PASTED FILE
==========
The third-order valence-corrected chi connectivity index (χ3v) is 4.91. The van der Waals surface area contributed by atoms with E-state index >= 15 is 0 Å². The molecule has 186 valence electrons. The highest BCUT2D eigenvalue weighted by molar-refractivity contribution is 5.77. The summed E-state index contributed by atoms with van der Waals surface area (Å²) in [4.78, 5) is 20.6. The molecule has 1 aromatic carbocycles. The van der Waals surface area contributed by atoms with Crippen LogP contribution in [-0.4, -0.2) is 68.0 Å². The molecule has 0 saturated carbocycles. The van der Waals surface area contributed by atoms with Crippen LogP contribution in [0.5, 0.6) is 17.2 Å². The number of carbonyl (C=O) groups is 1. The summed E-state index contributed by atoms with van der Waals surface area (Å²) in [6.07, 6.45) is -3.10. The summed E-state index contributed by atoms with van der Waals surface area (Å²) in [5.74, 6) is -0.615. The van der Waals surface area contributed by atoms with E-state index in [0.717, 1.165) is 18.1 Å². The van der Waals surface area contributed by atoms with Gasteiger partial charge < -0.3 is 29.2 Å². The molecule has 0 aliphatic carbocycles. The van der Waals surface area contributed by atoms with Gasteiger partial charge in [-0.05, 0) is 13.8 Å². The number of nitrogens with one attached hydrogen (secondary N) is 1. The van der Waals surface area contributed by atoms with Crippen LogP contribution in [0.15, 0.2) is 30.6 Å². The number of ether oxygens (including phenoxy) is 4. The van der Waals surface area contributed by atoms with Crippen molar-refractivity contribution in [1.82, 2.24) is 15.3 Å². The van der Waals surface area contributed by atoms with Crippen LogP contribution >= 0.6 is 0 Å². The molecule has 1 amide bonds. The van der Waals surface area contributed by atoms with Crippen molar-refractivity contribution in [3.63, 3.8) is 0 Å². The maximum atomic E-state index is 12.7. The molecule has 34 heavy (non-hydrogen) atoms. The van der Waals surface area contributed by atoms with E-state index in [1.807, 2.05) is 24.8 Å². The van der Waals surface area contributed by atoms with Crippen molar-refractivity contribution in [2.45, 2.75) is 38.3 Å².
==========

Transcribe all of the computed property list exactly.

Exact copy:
The third-order valence-corrected chi connectivity index (χ3v) is 4.91. The van der Waals surface area contributed by atoms with E-state index >= 15 is 0 Å². The molecule has 186 valence electrons. The highest BCUT2D eigenvalue weighted by molar-refractivity contribution is 5.77. The summed E-state index contributed by atoms with van der Waals surface area (Å²) in [4.78, 5) is 20.6. The molecule has 1 aromatic carbocycles. The van der Waals surface area contributed by atoms with Crippen LogP contribution in [-0.4, -0.2) is 68.0 Å². The molecule has 0 saturated carbocycles. The van der Waals surface area contributed by atoms with Crippen LogP contribution in [0.5, 0.6) is 17.2 Å². The number of carbonyl (C=O) groups is 1. The summed E-state index contributed by atoms with van der Waals surface area (Å²) in [6.07, 6.45) is -3.10. The summed E-state index contributed by atoms with van der Waals surface area (Å²) in [5.74, 6) is -0.615. The van der Waals surface area contributed by atoms with E-state index in [0.717, 1.165) is 18.1 Å². The van der Waals surface area contributed by atoms with Gasteiger partial charge < -0.3 is 29.2 Å². The molecule has 0 aliphatic carbocycles. The van der Waals surface area contributed by atoms with Gasteiger partial charge in [-0.05, 0) is 13.8 Å². The number of nitrogens with one attached hydrogen (secondary N) is 1. The van der Waals surface area contributed by atoms with Crippen LogP contribution in [0.15, 0.2) is 30.6 Å². The number of ether oxygens (including phenoxy) is 4. The van der Waals surface area contributed by atoms with Crippen molar-refractivity contribution in [1.82, 2.24) is 15.3 Å². The van der Waals surface area contributed by atoms with Crippen LogP contribution >= 0.6 is 0 Å². The molecule has 1 amide bonds. The van der Waals surface area contributed by atoms with Crippen molar-refractivity contribution in [3.63, 3.8) is 0 Å². The maximum atomic E-state index is 12.7. The molecule has 34 heavy (non-hydrogen) atoms. The van der Waals surface area contributed by atoms with E-state index in [1.807, 2.05) is 24.8 Å². The van der Waals surface area contributed by atoms with Crippen molar-refractivity contribution in [2.45, 2.75) is 38.3 Å².